Framing is everything in politics, and lately, Republicans have been wildly off the mark. It’s not that people don’t understand their agenda, it’s that people get it, and Republicans don’t have a good focus group tested come back.
Politico: House Republicans unveil their vision of an agenda that promotes economic growth today, combining old prescriptions for lowering taxes, deregulating industry and boosting trade into a package they say complements their strategy to cut spending.
The proposal signals an acknowledgment from Republicans that they have to communicate to the public about how they would create jobs, not just how they would shrink government.
So here it is, with “Job” right there in the title; 'House Republican Plan for America's Job Creators.'
Poof, magical jobs will appear everywhere. They openly admitted as much:
What we are trying to portray is this: House Majority Leader Eric Cantor said earlier this week. ”The (plan) relies on economic growth to tackle our debt and create jobs.”
141 days and now a jobs plan? This old stuff? This is the same plan that tanked the global economy:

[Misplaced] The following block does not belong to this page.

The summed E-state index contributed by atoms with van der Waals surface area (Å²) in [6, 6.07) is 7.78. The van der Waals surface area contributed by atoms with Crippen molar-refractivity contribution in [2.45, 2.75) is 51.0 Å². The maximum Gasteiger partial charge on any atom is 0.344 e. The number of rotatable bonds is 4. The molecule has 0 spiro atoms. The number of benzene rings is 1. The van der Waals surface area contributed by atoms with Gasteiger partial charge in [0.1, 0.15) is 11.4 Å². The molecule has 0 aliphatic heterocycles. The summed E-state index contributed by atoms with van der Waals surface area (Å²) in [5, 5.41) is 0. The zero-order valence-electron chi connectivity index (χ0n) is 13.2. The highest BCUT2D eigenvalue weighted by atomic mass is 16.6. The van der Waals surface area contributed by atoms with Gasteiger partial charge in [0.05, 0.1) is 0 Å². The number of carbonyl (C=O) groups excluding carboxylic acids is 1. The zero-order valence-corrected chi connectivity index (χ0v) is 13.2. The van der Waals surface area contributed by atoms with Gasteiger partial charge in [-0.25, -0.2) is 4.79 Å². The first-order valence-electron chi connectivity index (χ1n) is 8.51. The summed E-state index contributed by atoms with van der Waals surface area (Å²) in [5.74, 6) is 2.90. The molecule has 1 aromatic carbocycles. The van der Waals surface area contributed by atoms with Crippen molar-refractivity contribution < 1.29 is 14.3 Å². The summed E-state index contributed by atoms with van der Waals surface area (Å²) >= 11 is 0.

The plan calls for cutting taxes on corporations, individuals and small businesses to no more than 25 percent; allowing companies to repatriate foreign profits without being taxed; approving trade agreements with Colombia, Panama and South Korea; expanding domestic oil drilling; rewiring the patent process; requiring congressional approval of executive branch regulations that have a significant impact on the economy; and continuing to slash spending.
Ooops! I think they forgot the part about…jobs? Ezra Klein wrote this great analysis:
The document explains on its first page. "As a result, most Americans know someone who has recently lost a job, and small businesses and entrepreneurs lack the confidence needed to invest in our economy. Not since the Great Depression has our nation’s unemployment rate been this high this long.”
You don't have to admire the Democratic policy agenda to wonder if someone in Speaker Boehner's office shouldn't have raised his hand and pointed out that George W. Bush was president four years ago and he was a Republican, and perhaps there should be a pro forma mention of Wall Street and the financial crisis somewhere in this narrative. Sadly, the most significant employment crisis in generations has stopped generating new thinking and has become simply another opportunity to bash the other party while pushing your perennial agenda. That's a shame, because with 15 million unemployed and the recovery sputtering slight, we really do need new thinking and a sense of urgency on behalf of both the unemployed and the economy. In fact, we need it now more than ever.